1. Historically, Cebu is the first and oldest City in the Philippines. Long before Manila fell into the hands of the Spanish Conquerors in the 16th century, Cebu was already an established trading and military post for the Spaniards. Nickname: Motto: Linisin Ikarangal Maynila Map of Metro Manila showing the location of Manila Coordinates: 14°35 N 121° E Country Region Districts 1st to 6th districts of Manila Barangays 897 Incorporated (city) June 10, 1574 Government  - Mayor Alfredo Lim (2007-2010; GO)  - Vice Mayor Isko Moreno (AM/PDP-Laban... (15th century - 16th century - 17th century - more centuries) As a means of recording the passage of time, the 16th century was that century which lasted from 1501 to 1600. ...


2. Linguistically, Cebuano is recently, the country's second most widely used language. During the independence, it was the first largest linguistic group. Cebuano, though originally spoken only in the island of Cebu, is now being spoken in many parts of Mindanao, the eastern part of Negros island, and Bohol. Mindanao is the second largest and easternmost island in the Philippines. ... REPUBLIC OF THE PHILIPPINES Province of Negros Oriental Region: Central Visayas (Region VII) Capital: Dumaguete City Founded: March 10, 1917 Population: 2000 census—1,126,061 (20th largest) Density—208 per km² (41st highest) Area: 5,402. ... REPUBLIC OF THE PHILIPPINES Province of Bohol Region: Central Visayas (Region VII) Capital: Tagbilaran City Founded: March 25, 1565 Population: 2000 census—1,137,268 (18th largest) Density—276 per km² (25th highest) Area: 4,117. ...


3. Strategically, due to its geographical location, Cebu is the alternate gateway to Manila adding significance to its language. Cebuano is the native language of more regions than Tagalog, being the language with the most native speakers in Region VII (Central Visayas), Region IX (Western Mindanao), Region X (Northern Mindanao), Region XI (Davao Region), Caraga Region, and Region XII (Southern Mindanao), and lingua franca speakers in latter 5 regions. There are also significant number of speakers in Region VI (Western Visayas, mostly in San Carlos City and neighboring areas) and Region VIII (Eastern Visayas, mostly in western Leyte and Southern Leyte). By comparison, Tagalog is the language of the majority in the NCR, Region IV-A, Region IV-B, and Region III (Central Luzon, where Kapampangan and Ilocano also dominate some areas). Lingua franca, literally Frankish language in Italian, was originally a mixed language consisting largely of Italian plus a vocabulary drawn from Turkish, Persian, French, Greek and Arabic and used for communication throughout the Middle East. ... REPUBLIC OF THE PHILIPPINES Province of Leyte Region: Eastern Visayas (Region VIII) Capital: Tacloban City Founded: 1543 and March 10, 1917 Population: 2000 census—1,592,336 (14th largest) Density—279 per km² (24th highest) Area: 5,712. ... Southern Leyte is a province of the Philippines located in the Eastern Visayas region. ... This article does not cite any references or sources. ... Ilocano, also Iloko and Ilokano, refers to the language and culture associated with the Ilocano people, the third largest ethnic group in the Philippines. ...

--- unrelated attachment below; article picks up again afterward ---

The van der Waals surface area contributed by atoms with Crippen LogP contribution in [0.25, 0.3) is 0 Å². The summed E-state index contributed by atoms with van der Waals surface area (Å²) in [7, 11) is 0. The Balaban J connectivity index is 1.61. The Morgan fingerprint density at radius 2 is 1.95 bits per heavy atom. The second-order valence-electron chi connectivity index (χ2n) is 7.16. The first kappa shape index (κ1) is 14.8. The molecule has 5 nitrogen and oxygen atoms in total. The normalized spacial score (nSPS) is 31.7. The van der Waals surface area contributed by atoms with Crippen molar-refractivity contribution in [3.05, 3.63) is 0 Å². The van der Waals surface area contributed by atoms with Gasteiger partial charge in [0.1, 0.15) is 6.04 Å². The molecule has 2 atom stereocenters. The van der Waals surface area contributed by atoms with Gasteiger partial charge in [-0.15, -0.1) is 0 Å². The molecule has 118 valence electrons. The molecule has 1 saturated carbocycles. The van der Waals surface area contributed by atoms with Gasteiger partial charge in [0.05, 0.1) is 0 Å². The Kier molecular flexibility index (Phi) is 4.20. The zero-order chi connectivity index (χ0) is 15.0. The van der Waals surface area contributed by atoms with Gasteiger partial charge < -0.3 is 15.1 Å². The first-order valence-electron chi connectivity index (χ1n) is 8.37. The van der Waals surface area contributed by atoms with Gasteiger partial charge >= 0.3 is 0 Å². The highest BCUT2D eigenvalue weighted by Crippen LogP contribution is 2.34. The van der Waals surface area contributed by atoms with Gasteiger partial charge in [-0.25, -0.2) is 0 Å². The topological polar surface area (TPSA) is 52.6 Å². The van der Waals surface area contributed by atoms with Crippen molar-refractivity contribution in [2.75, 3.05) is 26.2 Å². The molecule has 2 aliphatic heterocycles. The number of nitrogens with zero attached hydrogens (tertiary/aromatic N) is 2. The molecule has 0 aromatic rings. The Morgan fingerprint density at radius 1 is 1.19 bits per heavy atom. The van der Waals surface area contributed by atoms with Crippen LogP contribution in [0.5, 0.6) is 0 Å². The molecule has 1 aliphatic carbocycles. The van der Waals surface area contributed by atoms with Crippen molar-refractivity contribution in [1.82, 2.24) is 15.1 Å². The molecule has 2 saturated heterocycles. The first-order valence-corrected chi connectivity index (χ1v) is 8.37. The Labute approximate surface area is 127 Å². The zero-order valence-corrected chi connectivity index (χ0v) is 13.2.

See also

The Visayan languages of the Philippines, along with Tagalog and Bikol, are part of the Central Philippine language family. ... This article does not cite any references or sources. ... Boholano is a dialect that is spoken on the island of Bohol. ... Vicente Yap Sotto,( Author of the The Sotto Law (RA 53)The Press Freedom Law,) (1877-1950) was a former Senator of the Philippines, and considered as one of the greatest Cebuanos of the 20th century. ...

External links

Wikipedia
Cebuano language edition of Wikipedia, the free encyclopedia

  Results from FactBites:
 
Cebuano language - Wikipedia, the free encyclopedia (871 words)
Cebuano is spoken natively by the inhabitants of Cebu, Bohol, Negros Oriental and the people in western Leyte province and throughout Mindanao.
For instance, after an attempt by the central government to enforce the use of Tagalog as the language of instruction in all public schools in the eighties, the governor of Cebu initiated the singing of the Philippine national anthem in Cebuano rather that in Pilipino (Tagalog) in the island province of Cebu.
Cebuano is the native language of more regions than Tagalog, being the language with the most native speakers in Region VII (Central Visayas), Region IX (Zamboanga Peninsula), Region X (Northern Mindanao), Region XI (Davao Region), Caraga Region, and Region XII (SOCCSKSARGEN).
  More results at FactBites »